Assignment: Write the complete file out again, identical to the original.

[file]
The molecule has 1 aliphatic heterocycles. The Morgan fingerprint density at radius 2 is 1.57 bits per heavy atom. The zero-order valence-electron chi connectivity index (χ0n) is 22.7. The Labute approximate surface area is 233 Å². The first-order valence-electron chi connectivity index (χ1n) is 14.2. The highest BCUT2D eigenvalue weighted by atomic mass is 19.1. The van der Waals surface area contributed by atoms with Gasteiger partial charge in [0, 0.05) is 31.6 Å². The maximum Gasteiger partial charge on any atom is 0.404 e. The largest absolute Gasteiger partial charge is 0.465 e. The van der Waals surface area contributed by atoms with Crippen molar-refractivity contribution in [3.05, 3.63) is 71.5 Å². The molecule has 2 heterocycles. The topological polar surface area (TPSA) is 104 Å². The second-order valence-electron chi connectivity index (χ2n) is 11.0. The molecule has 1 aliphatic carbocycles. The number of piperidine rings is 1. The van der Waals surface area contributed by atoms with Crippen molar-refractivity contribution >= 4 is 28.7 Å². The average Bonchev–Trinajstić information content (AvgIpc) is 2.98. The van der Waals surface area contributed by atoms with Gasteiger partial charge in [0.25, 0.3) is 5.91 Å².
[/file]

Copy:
The molecule has 1 aliphatic heterocycles. The Morgan fingerprint density at radius 2 is 1.57 bits per heavy atom. The zero-order valence-electron chi connectivity index (χ0n) is 22.7. The Labute approximate surface area is 233 Å². The first-order valence-electron chi connectivity index (χ1n) is 14.2. The highest BCUT2D eigenvalue weighted by atomic mass is 19.1. The van der Waals surface area contributed by atoms with Gasteiger partial charge in [0, 0.05) is 31.6 Å². The maximum Gasteiger partial charge on any atom is 0.404 e. The largest absolute Gasteiger partial charge is 0.465 e. The van der Waals surface area contributed by atoms with Crippen molar-refractivity contribution in [3.05, 3.63) is 71.5 Å². The molecule has 2 heterocycles. The topological polar surface area (TPSA) is 104 Å². The second-order valence-electron chi connectivity index (χ2n) is 11.0. The molecule has 1 aliphatic carbocycles. The number of piperidine rings is 1. The van der Waals surface area contributed by atoms with Crippen molar-refractivity contribution >= 4 is 28.7 Å². The average Bonchev–Trinajstić information content (AvgIpc) is 2.98. The van der Waals surface area contributed by atoms with Gasteiger partial charge in [0.25, 0.3) is 5.91 Å².